One technique that’s been popular in strength circles for several decades is called “pre-exhaustion” training.
The idea is to pair an isolation move with a compound one for the same muscle group. For example, you might do flys before you bench press, or leg extensions before you squat.
In theory, the strategy allows for more muscle recruitment because supporting muscles no longer serve as limiting factors in an all-out set. Lighter weights must also be used with the compound movements, so injury risk is also reduced.
I think one of the big problems with this method is that it really only works best for very advanced lifters. If you can bench press 600 pounds for example, doing sets of five at 450-500 pounds is just incredibly taxing on the body and joints. Not to mention risky. But for 99% of people who are not lifting THAT much weight in the first place, it actually takes away from your objective, which is to use enough load to actually overload the muscle enough to grow.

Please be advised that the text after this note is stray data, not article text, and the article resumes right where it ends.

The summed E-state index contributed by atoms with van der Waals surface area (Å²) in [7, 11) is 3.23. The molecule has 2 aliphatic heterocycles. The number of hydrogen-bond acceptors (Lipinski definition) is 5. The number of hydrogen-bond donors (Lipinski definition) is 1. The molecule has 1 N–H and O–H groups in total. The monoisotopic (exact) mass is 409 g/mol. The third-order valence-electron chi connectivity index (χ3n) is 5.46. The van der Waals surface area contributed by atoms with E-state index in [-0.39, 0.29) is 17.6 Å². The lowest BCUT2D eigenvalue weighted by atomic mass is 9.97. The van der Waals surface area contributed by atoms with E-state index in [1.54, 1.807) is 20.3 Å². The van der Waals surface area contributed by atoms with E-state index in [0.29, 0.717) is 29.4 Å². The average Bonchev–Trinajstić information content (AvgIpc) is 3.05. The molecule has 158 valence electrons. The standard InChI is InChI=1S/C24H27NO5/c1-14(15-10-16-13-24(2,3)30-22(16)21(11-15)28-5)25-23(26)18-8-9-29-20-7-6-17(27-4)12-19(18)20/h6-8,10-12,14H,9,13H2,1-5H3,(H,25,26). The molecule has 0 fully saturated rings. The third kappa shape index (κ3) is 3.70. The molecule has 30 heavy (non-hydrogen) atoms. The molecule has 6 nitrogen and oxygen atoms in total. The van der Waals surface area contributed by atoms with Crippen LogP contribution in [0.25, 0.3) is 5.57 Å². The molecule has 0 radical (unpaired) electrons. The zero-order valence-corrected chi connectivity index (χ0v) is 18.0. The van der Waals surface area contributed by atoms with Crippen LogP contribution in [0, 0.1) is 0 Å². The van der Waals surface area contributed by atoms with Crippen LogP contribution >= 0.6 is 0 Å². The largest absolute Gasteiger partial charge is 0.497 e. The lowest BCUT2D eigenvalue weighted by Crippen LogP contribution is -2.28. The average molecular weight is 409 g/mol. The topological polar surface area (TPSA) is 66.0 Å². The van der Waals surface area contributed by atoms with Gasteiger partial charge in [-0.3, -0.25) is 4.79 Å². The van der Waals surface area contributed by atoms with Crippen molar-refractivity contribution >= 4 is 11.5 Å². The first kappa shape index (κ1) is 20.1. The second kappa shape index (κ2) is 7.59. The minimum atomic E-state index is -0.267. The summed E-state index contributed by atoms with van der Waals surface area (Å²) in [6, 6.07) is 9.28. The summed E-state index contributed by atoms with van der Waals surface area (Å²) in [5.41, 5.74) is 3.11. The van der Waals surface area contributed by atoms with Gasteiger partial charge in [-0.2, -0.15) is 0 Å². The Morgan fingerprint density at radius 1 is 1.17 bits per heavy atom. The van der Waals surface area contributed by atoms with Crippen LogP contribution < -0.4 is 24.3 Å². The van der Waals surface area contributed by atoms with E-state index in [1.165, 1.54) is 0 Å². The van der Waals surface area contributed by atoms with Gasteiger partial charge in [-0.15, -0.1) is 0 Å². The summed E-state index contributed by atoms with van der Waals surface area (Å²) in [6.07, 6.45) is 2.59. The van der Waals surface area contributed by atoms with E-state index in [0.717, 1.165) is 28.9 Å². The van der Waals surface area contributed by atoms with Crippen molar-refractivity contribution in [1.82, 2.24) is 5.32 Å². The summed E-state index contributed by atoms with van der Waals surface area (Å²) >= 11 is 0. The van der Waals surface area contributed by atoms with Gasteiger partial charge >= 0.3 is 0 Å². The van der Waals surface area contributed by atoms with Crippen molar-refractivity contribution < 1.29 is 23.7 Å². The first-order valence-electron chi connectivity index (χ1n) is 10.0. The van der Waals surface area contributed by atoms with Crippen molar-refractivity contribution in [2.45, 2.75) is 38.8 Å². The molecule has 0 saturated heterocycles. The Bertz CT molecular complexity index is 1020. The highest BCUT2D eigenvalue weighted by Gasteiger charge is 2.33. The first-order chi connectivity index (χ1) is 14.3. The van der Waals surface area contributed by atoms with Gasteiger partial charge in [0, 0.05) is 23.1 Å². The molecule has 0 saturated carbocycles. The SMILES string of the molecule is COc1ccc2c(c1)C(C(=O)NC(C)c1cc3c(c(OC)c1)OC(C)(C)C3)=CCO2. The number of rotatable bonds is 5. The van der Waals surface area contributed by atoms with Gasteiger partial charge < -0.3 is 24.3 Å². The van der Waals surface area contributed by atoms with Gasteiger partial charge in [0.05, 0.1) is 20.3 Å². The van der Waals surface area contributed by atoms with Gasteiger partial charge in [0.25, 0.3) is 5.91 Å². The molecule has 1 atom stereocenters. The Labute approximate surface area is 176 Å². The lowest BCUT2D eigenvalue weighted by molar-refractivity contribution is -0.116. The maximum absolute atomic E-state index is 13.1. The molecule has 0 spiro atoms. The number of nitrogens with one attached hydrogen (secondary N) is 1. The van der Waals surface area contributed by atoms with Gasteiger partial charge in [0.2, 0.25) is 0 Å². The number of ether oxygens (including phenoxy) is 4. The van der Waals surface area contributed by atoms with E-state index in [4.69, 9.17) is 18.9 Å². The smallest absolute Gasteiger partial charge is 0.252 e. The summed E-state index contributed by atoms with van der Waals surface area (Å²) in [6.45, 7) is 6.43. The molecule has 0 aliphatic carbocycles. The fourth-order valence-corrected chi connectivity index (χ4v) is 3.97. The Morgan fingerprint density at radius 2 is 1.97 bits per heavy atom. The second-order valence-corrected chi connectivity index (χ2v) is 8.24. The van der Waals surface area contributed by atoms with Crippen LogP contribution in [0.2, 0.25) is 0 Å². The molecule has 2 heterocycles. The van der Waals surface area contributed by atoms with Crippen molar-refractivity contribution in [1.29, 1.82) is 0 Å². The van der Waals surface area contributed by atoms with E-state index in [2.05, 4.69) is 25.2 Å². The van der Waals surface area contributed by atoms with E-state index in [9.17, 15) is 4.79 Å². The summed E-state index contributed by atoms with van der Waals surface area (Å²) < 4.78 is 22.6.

For the majority of people who want to get stronger and add muscle, but still go easy on their body, I think there is a better method. It’s called Time-Volume Training.
Time-volume training uses something called training density instead. This method goes easier on your body, but still allows you to use an adequate load to stimulate the muscle.
More on how it all works HERE, but basically, density is a measure of how much work you can do in a certain timeframe. For example, if you bench press 200 lbs twenty times in 10 minutes, that works out to a “density” of 400 pounds per minute. If you can do 25 reps in 10 minutes next workout, that’s a density of 500 pounds per minute.
This increase in density means an increase in total workload, and your body responds to that training stimulus by building MUSCLE.
Check out the details on how it all works and pick up a copy of the program at the link below:
If you are looking to gain muscle and strength while at the same time taking it easy on your body and joints, try Time-Volume training!